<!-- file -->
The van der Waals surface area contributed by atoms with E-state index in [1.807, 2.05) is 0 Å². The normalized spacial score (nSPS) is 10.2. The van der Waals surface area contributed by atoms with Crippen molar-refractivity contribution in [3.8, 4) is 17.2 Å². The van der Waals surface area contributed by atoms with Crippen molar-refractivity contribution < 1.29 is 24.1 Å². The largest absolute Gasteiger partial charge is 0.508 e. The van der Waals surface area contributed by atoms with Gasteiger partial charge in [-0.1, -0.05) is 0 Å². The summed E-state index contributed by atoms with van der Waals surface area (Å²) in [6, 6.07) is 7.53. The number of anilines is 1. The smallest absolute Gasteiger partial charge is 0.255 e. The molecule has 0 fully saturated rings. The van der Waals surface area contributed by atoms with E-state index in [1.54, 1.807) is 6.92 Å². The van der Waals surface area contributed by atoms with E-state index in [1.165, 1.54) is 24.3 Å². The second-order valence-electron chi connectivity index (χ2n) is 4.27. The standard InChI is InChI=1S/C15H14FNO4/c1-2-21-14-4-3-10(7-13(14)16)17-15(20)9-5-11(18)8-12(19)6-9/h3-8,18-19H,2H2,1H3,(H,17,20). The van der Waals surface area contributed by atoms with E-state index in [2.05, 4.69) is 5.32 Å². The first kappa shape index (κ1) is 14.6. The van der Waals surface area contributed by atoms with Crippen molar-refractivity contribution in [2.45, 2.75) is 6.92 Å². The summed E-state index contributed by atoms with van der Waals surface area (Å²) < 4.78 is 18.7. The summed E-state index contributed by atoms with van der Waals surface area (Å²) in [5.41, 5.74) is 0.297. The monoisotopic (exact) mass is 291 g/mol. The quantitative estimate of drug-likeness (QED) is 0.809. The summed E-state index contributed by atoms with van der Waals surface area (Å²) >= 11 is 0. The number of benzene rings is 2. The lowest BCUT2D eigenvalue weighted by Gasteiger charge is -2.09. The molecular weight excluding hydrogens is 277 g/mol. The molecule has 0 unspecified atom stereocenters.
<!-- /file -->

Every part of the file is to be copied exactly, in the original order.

The van der Waals surface area contributed by atoms with E-state index in [1.807, 2.05) is 0 Å². The normalized spacial score (nSPS) is 10.2. The van der Waals surface area contributed by atoms with Crippen molar-refractivity contribution in [3.8, 4) is 17.2 Å². The van der Waals surface area contributed by atoms with Crippen molar-refractivity contribution < 1.29 is 24.1 Å². The largest absolute Gasteiger partial charge is 0.508 e. The van der Waals surface area contributed by atoms with Gasteiger partial charge in [-0.1, -0.05) is 0 Å². The summed E-state index contributed by atoms with van der Waals surface area (Å²) in [6, 6.07) is 7.53. The number of anilines is 1. The smallest absolute Gasteiger partial charge is 0.255 e. The molecule has 0 fully saturated rings. The van der Waals surface area contributed by atoms with E-state index in [1.54, 1.807) is 6.92 Å². The van der Waals surface area contributed by atoms with E-state index in [1.165, 1.54) is 24.3 Å². The second-order valence-electron chi connectivity index (χ2n) is 4.27. The standard InChI is InChI=1S/C15H14FNO4/c1-2-21-14-4-3-10(7-13(14)16)17-15(20)9-5-11(18)8-12(19)6-9/h3-8,18-19H,2H2,1H3,(H,17,20). The van der Waals surface area contributed by atoms with E-state index in [2.05, 4.69) is 5.32 Å². The first kappa shape index (κ1) is 14.6. The van der Waals surface area contributed by atoms with Crippen molar-refractivity contribution in [2.45, 2.75) is 6.92 Å². The summed E-state index contributed by atoms with van der Waals surface area (Å²) < 4.78 is 18.7. The summed E-state index contributed by atoms with van der Waals surface area (Å²) in [5.41, 5.74) is 0.297. The monoisotopic (exact) mass is 291 g/mol. The quantitative estimate of drug-likeness (QED) is 0.809. The summed E-state index contributed by atoms with van der Waals surface area (Å²) >= 11 is 0. The number of benzene rings is 2. The lowest BCUT2D eigenvalue weighted by Gasteiger charge is -2.09. The molecular weight excluding hydrogens is 277 g/mol. The molecule has 0 unspecified atom stereocenters.